MissileSharp /


MissileSharp is a .NET library to control an USB Missile Launcher.

For now it supports only one model, the Dream Cheeky Thunder, as this is the only one I own.
(I'm in Germany, and I bought my missile launcher from a German shop...but it seems to be the exact same model as the Dream Cheeky Thunder.)


You can either download MissileSharp from the download page on Bitbucket (link above) or install with NuGet:


The control software that came with the missile launcher is not needed at all.
Just connect the device to your machine, and Windows should automatically recognize it. That's enough for MissileSharp to control it.

How to use

The main class of MissileSharp is the CommandCenter class.
It has only one constructor, which expects a parameter of the type ILauncherModel - these are the settings for the different missile launcher models.
(As MissileSharp only supports one model at the moment, you can only pass a ThunderMissileLauncher for now)

Simple example

var launcher = new CommandCenter(new ThunderMissileLauncher());

There are three different types of commands:

  1. Move (Up, Down, Left, Right)
    Move the launcher in the specified direction
  2. Reset
    Reset to known position (move to bottom left)
  3. Fire
    Fire some missiles

You can use these commands as methods of the CommandCenter class:

launcher.Reset();       // reset to bottom left
launcher.Right(1000);   // turn right 1000 milliseconds
launcher.Up(500);       // move up 500 milliseconds
launcher.Fire(2);       // fire 2 missiles

This is also available as a fluent interface:


Executing sequences of commands

Instead of directly calling the methods, you can also pass a complete sequence of commands at once as an IEnumerable<LauncherCommand>.
A LauncherCommand consists of a command string (e.g. up or fire - exactly the same commands as explained above) and a numeric parameter (for either the duration or the number of shots).

The following code does the same as the previous example, but uses a List<LauncherCommand> instead of directly calling Up, Fire etc.:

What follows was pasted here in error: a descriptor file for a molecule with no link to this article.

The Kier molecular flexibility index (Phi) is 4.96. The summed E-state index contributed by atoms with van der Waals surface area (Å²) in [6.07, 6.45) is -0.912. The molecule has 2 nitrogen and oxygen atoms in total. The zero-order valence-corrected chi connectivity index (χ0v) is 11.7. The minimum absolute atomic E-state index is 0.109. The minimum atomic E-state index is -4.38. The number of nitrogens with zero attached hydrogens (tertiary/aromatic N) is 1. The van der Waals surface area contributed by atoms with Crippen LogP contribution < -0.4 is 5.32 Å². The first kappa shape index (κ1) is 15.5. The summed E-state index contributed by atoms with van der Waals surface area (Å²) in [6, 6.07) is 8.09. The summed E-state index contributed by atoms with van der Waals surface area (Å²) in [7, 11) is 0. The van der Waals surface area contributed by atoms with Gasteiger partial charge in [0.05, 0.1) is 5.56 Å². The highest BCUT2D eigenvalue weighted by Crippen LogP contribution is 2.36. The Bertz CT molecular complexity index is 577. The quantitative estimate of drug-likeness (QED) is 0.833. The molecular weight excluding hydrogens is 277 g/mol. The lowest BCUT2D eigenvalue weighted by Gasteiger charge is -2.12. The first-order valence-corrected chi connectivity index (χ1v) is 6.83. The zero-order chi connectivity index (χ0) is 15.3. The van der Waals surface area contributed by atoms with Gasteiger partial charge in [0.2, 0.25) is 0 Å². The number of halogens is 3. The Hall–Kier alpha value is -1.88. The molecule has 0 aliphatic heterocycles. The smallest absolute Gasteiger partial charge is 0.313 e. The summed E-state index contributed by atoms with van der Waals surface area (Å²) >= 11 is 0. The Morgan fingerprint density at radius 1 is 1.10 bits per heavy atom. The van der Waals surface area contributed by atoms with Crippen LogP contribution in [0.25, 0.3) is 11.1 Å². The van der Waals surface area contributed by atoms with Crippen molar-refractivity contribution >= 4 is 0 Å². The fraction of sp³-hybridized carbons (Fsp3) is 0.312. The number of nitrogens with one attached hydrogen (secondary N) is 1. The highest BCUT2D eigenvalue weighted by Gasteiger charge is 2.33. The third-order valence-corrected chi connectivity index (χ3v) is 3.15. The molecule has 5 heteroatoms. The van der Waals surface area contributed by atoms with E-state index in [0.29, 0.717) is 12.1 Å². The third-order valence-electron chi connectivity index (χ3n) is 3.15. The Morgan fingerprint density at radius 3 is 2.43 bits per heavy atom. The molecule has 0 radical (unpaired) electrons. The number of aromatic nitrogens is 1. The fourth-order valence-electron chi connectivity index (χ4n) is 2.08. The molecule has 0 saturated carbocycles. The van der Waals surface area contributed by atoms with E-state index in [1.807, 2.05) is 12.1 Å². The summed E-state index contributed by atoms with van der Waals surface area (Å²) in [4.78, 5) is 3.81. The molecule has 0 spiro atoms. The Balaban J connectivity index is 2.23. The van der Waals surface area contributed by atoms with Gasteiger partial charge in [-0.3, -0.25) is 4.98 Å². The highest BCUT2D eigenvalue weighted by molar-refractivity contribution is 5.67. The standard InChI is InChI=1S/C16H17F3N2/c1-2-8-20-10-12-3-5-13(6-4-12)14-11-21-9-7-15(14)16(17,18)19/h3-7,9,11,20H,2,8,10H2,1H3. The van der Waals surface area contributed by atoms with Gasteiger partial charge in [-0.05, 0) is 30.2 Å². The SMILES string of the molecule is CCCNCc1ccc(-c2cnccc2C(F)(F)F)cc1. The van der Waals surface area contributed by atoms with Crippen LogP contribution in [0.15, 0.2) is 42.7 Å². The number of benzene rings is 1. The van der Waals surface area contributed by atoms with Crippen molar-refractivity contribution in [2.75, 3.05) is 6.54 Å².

var commands = new List<LauncherCommand>();
commands.Add(new LauncherCommand("reset", 0));
commands.Add(new LauncherCommand("right", 1000));
commands.Add(new LauncherCommand("up", 500));
commands.Add(new LauncherCommand("fire", 2));


Config files

MissileSharp supports loading command sets from a config file as well.
A config file with the commands from the examples above would look like this:


You can save several of these command sets in the same file, each one under its own name (in this case, "Steve").

First, you have to load the file once:


After that, you can execute any of the command sets by referring to the name:

launcher.RunCommandSet("Steve");   // shoot Steve

If you want to see a complete example, there is a demo console application in the code (not in the releases).
Look at the code and the config file.

How to build

Run build.bat in the main folder. This will create a new folder named release with the compiled assembly.
Run build-release.bat to create a NuGet package and a zip file (all in the release folder) as well.


Thanks to Chris Dance for the inspiration to this, especially his blog post Who broke the build? which made me want to buy my own missile launcher and write a library for it.

MissileSharp makes use of the following open source projects:


MissileSharp is licensed under the MIT License. See License.txt for details.